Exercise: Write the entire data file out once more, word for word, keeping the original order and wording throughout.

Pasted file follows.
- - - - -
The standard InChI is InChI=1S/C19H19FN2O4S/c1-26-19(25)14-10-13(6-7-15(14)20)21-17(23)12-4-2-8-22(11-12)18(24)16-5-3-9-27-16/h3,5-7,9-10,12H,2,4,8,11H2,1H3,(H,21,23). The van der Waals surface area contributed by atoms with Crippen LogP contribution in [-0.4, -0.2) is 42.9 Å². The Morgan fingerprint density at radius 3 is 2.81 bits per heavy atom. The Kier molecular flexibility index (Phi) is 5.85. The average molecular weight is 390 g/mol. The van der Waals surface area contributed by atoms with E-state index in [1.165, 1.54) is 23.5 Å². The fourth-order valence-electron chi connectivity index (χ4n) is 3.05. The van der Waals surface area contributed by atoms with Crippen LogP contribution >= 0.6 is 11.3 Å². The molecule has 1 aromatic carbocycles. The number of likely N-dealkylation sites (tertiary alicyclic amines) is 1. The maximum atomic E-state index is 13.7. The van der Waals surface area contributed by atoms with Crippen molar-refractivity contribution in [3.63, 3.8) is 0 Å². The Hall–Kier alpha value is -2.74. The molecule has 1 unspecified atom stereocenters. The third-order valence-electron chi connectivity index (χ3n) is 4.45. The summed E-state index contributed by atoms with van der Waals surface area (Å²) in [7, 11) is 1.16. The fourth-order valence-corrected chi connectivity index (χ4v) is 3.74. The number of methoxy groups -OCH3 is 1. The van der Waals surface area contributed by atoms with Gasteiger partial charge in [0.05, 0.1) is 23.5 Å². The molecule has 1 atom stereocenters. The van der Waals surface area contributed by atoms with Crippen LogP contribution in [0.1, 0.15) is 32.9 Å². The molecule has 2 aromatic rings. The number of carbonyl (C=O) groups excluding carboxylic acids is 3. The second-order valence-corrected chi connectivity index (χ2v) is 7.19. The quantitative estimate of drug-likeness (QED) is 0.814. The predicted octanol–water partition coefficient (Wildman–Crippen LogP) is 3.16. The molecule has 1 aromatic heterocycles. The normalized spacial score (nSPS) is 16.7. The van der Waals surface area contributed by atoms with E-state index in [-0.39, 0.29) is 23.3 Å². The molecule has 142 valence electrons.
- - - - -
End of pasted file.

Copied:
The standard InChI is InChI=1S/C19H19FN2O4S/c1-26-19(25)14-10-13(6-7-15(14)20)21-17(23)12-4-2-8-22(11-12)18(24)16-5-3-9-27-16/h3,5-7,9-10,12H,2,4,8,11H2,1H3,(H,21,23). The van der Waals surface area contributed by atoms with Crippen LogP contribution in [-0.4, -0.2) is 42.9 Å². The Morgan fingerprint density at radius 3 is 2.81 bits per heavy atom. The Kier molecular flexibility index (Phi) is 5.85. The average molecular weight is 390 g/mol. The van der Waals surface area contributed by atoms with E-state index in [1.165, 1.54) is 23.5 Å². The fourth-order valence-electron chi connectivity index (χ4n) is 3.05. The van der Waals surface area contributed by atoms with Crippen LogP contribution >= 0.6 is 11.3 Å². The molecule has 1 aromatic carbocycles. The number of likely N-dealkylation sites (tertiary alicyclic amines) is 1. The maximum atomic E-state index is 13.7. The van der Waals surface area contributed by atoms with Crippen molar-refractivity contribution in [3.63, 3.8) is 0 Å². The Hall–Kier alpha value is -2.74. The molecule has 1 unspecified atom stereocenters. The third-order valence-electron chi connectivity index (χ3n) is 4.45. The summed E-state index contributed by atoms with van der Waals surface area (Å²) in [7, 11) is 1.16. The fourth-order valence-corrected chi connectivity index (χ4v) is 3.74. The number of methoxy groups -OCH3 is 1. The van der Waals surface area contributed by atoms with Gasteiger partial charge in [0.05, 0.1) is 23.5 Å². The molecule has 1 atom stereocenters. The van der Waals surface area contributed by atoms with Crippen LogP contribution in [0.1, 0.15) is 32.9 Å². The molecule has 2 aromatic rings. The number of carbonyl (C=O) groups excluding carboxylic acids is 3. The second-order valence-corrected chi connectivity index (χ2v) is 7.19. The quantitative estimate of drug-likeness (QED) is 0.814. The predicted octanol–water partition coefficient (Wildman–Crippen LogP) is 3.16. The molecule has 1 aromatic heterocycles. The normalized spacial score (nSPS) is 16.7. The van der Waals surface area contributed by atoms with E-state index in [-0.39, 0.29) is 23.3 Å². The molecule has 142 valence electrons.